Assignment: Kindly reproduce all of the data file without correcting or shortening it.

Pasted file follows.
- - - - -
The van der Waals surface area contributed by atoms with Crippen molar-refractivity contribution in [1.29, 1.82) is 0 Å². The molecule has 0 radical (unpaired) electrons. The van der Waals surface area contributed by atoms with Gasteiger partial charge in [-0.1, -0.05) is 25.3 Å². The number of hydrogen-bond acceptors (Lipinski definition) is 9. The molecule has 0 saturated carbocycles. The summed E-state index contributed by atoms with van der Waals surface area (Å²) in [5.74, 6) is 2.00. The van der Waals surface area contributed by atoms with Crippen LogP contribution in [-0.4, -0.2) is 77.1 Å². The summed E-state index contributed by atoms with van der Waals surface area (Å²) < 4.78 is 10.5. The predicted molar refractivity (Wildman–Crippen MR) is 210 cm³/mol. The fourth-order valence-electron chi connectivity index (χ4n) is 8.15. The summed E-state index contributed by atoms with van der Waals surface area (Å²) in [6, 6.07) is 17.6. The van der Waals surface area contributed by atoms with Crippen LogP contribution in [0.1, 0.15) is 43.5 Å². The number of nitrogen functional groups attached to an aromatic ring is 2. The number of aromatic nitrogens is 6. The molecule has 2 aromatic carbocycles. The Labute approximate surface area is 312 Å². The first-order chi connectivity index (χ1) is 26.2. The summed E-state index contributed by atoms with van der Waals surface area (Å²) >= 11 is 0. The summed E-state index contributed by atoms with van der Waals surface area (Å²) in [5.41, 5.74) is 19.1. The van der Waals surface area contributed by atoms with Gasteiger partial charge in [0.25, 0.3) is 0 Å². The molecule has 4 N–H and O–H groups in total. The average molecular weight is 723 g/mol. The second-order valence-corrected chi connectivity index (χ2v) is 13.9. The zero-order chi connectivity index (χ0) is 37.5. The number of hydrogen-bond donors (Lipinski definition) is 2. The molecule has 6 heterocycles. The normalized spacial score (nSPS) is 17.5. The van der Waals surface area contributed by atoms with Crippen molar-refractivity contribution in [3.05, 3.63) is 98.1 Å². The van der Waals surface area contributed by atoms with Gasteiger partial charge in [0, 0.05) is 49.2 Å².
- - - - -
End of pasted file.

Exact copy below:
The van der Waals surface area contributed by atoms with Crippen molar-refractivity contribution in [1.29, 1.82) is 0 Å². The molecule has 0 radical (unpaired) electrons. The van der Waals surface area contributed by atoms with Gasteiger partial charge in [-0.1, -0.05) is 25.3 Å². The number of hydrogen-bond acceptors (Lipinski definition) is 9. The molecule has 0 saturated carbocycles. The summed E-state index contributed by atoms with van der Waals surface area (Å²) in [5.74, 6) is 2.00. The van der Waals surface area contributed by atoms with Crippen LogP contribution in [-0.4, -0.2) is 77.1 Å². The summed E-state index contributed by atoms with van der Waals surface area (Å²) < 4.78 is 10.5. The predicted molar refractivity (Wildman–Crippen MR) is 210 cm³/mol. The fourth-order valence-electron chi connectivity index (χ4n) is 8.15. The summed E-state index contributed by atoms with van der Waals surface area (Å²) in [6, 6.07) is 17.6. The van der Waals surface area contributed by atoms with Crippen LogP contribution in [0.1, 0.15) is 43.5 Å². The number of nitrogen functional groups attached to an aromatic ring is 2. The number of aromatic nitrogens is 6. The molecule has 2 aromatic carbocycles. The Labute approximate surface area is 312 Å². The first-order chi connectivity index (χ1) is 26.2. The summed E-state index contributed by atoms with van der Waals surface area (Å²) >= 11 is 0. The summed E-state index contributed by atoms with van der Waals surface area (Å²) in [5.41, 5.74) is 19.1. The van der Waals surface area contributed by atoms with Gasteiger partial charge in [0.25, 0.3) is 0 Å². The molecule has 4 N–H and O–H groups in total. The average molecular weight is 723 g/mol. The second-order valence-corrected chi connectivity index (χ2v) is 13.9. The zero-order chi connectivity index (χ0) is 37.5. The number of hydrogen-bond donors (Lipinski definition) is 2. The molecule has 6 heterocycles. The normalized spacial score (nSPS) is 17.5. The van der Waals surface area contributed by atoms with Crippen molar-refractivity contribution in [3.05, 3.63) is 98.1 Å². The van der Waals surface area contributed by atoms with Gasteiger partial charge in [0, 0.05) is 49.2 Å².